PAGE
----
Besides producing a very similar activation pattern to that of sprinting mechanics as well as the single leg hold with contralateral hip and arm drive discussed above, these also have the potential to produce even greater glute activation in comparison to traditional single leg thrusts. Here’s why.
During contralateral movement patterns that involve reciprocal muscle activation of antagonist muscle groups, the harder one muscle group fires, the harder and more aggressively the opposing muscle is recruited. In this case the aggressive activation of one hip flexor helps to create stronger recruitment of the posterior chain (glutes and hamstrings) in the opposite hip.
However, the arms also play a key role by activating their corresponding hip muscles. For instance, the harder the front/top arm drives into shoulder flexion and elbow flexion (into the 90 degree position i.e. sprinter hands), by activating the deltoids, bicep, and upper chest, the more this in turn activates the obliques, adductors, and hip flexors of the opposite leg not to mention the entire core musculature that connect these muscles. In fact, this illustrates the nature and function of the anterior oblique sling.
Similarly, the harder the lat, tricep, and rear deltoid contract on the opposite arm that’s driving toward the floor, the more this activates the low back, glutes, and hamstrings of the opposite hip. This illustrates the nature and function of the posterior oblique sling.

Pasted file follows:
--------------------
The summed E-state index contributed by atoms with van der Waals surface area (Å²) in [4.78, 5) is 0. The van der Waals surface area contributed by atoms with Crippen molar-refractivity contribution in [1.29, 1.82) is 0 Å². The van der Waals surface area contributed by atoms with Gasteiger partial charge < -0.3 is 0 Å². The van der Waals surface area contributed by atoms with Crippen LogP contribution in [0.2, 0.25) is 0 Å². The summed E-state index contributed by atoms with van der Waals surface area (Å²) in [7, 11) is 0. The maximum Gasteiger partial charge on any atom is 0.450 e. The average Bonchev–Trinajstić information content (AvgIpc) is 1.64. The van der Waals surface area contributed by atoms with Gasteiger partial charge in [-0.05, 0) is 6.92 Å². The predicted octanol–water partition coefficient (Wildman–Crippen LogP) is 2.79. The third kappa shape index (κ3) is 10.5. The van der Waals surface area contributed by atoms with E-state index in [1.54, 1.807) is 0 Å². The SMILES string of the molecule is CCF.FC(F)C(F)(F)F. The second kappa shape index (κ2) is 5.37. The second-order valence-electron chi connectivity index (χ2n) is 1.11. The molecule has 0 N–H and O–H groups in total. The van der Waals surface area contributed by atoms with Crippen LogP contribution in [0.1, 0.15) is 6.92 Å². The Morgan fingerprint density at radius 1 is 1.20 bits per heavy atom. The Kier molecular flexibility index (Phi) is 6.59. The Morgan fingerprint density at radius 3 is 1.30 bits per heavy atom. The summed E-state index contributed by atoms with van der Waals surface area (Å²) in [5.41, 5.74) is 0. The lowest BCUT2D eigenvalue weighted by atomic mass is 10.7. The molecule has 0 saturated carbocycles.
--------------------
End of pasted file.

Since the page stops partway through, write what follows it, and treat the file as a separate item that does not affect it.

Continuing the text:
The harder each hip drives into their corresponding positions, the greater the chain reaction throughout the body, which ultimately produces more and more functional recruitment within the various muscles that comprise the aforementioned posterior and anterior oblique slings. Simply put, we now just took a simple single leg glute bridge and turned it into a brutally intense yet highly functional full body movement that closely resembles the same high level full body activation that we witness during sprinting. Read more about hip thrusts and glute bridges here.
Contralateral RDL & Cable Row
The single arm, single leg RDL cable/band row with contralateral knee drive as shown here by pro basketball player Yelena Leuchenka is a movement that’s been highlighted by many fitness professionals and trainers. Besides targeting various elements of balance and stability it also taxes the entire posterior oblique sling as the lats, glutes, and core work together in one synchronized motion.